collaboration with scientists in Central and Eastern Europe, Latin
America or Sub-Saharan Africa to their ongoing NIH supported research
program and the Senior International Fellowship (SIF), which supports
U.S. scientists for up to 12 months at foreign research work sites.
The SIF fellowship may be used over three years, taking up to three
separate trips for a minimum of three months each.

This training grant program is expected to attract students and
scientists in the developmental stages of their education and
careers, to increase their awareness of international research
opportunities and to acquaint them with the full range of career
opportunities in biomedical and behavioral research.  Minority
faculty members are expected to gain experience that will contribute
to the research and teaching programs at their U.S. institution.
Their association with the foreign institution will, in many cases,
provide future undergraduate and graduate research training sites.
The components of the training grant may include the following:

A.  The Undergraduate Research Training Program

This component of the training grant will offer a biomedical research
experience for minority undergraduate students at research centers
abroad where arrangements have been made to house and train students
for 8 to 12 weeks, at any appropriate time of the year.  The training
may include short courses in the language and culture of the host
country and/or academic college level courses in the biomedical or
behavioral sciences.  Also, research training experiences must occupy
approximately half of each weekday.  Support for the undergraduate
students will be available only while abroad.  Each group of four to
eight students may be accompanied by a faculty member who would also
conduct research, preferably at or at least near the location of the
students.  The faculty member would act as a mentor to the minority
students and may receive support from this training grant while with
the students.  The student research projects might include collection
of data, samples, or other information for research purposes but may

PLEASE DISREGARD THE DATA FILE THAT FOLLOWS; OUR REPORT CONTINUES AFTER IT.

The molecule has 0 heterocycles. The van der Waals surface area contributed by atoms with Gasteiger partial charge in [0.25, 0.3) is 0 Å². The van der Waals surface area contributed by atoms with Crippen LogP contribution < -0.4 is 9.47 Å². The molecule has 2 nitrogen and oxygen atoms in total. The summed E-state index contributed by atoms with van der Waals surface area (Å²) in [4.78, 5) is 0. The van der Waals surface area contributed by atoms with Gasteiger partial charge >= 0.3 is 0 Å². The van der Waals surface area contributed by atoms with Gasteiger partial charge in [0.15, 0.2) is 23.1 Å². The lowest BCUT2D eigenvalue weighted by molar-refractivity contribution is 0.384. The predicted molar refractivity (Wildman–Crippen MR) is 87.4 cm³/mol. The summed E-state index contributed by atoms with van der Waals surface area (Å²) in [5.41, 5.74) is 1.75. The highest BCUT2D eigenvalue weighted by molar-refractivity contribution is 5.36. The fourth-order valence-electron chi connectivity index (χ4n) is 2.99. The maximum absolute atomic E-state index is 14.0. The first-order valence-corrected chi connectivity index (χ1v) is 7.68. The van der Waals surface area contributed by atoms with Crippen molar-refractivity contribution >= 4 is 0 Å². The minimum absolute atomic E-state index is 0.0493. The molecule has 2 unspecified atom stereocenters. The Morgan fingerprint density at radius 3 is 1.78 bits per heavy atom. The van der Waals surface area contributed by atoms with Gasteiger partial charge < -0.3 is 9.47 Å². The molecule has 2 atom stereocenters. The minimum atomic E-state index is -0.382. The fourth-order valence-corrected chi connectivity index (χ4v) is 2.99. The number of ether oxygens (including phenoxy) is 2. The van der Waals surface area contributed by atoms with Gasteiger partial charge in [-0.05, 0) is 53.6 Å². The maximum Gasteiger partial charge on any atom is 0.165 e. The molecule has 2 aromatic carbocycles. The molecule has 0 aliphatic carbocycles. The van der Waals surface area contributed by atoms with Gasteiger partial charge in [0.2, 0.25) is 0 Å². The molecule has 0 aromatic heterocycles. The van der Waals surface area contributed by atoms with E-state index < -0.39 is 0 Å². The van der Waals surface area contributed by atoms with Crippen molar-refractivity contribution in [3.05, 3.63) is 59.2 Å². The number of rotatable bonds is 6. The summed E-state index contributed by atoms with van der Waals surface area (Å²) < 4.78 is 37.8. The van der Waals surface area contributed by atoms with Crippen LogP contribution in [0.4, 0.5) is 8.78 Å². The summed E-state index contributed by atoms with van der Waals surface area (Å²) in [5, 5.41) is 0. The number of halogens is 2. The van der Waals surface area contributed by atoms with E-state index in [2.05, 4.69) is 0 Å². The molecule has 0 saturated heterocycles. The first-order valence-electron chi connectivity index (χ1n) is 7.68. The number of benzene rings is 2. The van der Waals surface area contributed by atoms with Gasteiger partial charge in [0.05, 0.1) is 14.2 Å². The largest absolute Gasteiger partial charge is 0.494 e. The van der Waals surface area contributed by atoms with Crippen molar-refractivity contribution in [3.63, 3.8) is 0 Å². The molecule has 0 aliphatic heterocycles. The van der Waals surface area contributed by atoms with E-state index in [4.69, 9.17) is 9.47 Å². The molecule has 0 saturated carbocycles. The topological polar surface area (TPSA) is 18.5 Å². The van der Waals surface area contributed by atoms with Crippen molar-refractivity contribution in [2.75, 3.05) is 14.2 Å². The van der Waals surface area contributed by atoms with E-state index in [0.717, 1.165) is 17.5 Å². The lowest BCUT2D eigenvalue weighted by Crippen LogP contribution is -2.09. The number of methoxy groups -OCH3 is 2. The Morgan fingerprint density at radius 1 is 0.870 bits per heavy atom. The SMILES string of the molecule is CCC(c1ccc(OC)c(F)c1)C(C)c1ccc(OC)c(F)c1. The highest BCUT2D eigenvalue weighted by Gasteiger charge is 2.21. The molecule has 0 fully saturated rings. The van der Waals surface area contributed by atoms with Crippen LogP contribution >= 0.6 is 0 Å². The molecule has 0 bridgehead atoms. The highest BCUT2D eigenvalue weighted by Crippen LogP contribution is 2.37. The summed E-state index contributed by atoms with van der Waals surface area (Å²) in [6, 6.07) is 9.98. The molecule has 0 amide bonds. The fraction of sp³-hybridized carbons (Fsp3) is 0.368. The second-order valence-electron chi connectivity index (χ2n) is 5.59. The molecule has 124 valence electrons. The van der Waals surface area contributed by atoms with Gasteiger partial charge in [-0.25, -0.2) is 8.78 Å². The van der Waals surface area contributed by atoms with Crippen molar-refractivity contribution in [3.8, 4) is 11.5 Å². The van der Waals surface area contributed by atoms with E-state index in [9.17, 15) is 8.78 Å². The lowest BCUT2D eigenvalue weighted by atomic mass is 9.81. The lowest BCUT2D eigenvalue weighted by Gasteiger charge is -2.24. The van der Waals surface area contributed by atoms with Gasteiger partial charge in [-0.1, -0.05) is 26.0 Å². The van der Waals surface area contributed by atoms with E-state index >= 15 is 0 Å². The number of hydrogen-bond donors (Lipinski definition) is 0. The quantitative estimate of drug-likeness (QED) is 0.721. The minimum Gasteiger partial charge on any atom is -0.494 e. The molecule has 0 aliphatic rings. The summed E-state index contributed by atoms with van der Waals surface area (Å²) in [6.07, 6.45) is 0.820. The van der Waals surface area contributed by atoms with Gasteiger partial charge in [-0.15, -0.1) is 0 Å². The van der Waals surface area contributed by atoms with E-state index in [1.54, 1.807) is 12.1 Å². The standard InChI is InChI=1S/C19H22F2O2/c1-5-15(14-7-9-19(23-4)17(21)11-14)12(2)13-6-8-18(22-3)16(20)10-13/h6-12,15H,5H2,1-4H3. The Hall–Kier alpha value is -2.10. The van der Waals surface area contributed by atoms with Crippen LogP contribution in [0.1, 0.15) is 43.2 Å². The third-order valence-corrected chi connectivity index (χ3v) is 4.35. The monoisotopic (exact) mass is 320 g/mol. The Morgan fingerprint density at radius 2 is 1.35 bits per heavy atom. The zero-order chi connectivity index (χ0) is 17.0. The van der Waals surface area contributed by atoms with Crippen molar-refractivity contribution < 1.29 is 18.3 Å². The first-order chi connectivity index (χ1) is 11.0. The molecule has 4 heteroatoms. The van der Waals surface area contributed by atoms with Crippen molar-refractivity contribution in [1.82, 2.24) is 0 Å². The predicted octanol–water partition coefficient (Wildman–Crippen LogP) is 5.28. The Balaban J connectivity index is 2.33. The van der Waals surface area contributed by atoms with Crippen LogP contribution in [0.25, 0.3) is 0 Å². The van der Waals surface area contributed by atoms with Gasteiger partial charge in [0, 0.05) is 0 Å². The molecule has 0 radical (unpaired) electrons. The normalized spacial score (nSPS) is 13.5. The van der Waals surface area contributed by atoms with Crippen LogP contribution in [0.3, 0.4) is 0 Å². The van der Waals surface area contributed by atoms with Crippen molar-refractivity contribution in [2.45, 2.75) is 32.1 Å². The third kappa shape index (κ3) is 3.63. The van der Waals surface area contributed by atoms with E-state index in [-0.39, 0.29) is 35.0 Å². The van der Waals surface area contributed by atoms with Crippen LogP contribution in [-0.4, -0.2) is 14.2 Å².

not involve routine clinical laboratory work without a research

B.  The Predoctoral Program

The training grant may include a predoctoral component that will
provide support for research training of minority predoctoral
students at a foreign institution for 3 to 12 months as part of the
requirement for the graduate research degree program (but not
professional degree programs such as M.D., O.D., D.D.S., Pharm.D., or
D.V.M. programs) in which the student is enrolled.  The minority
student will receive support from the training grant for the foreign
training portion only and the application must demonstrate the
benefit of foreign training that may include some course work but
must be primarily for the conduct of research, to learn a technique,
to participate in a study, or to utilize a unique resource or study

C.  The International Faculty Program

Within this institutional training grant, the faculty development
program supports minority faculty members employed at U.S. colleges
and universities to carry out international collaborative research
abroad for periods of from 3 to 12 months.  Faculty members will be
selected by the grantee institution and will conduct studies and
research on a biomedically related topic in collaboration with the
foreign laboratory.  The U.S. faculty member must have a
doctoral-level degree or equivalent experience and training.  The
purpose of this program is to enhance the current research skills of
the investigator by providing a new research direction or an
extension of his or her current research activities or for providing
a unique site that offers a special research facility or special
human or animal study population.  The research experience will also
benefit the faculty member's ability to communicate new scientific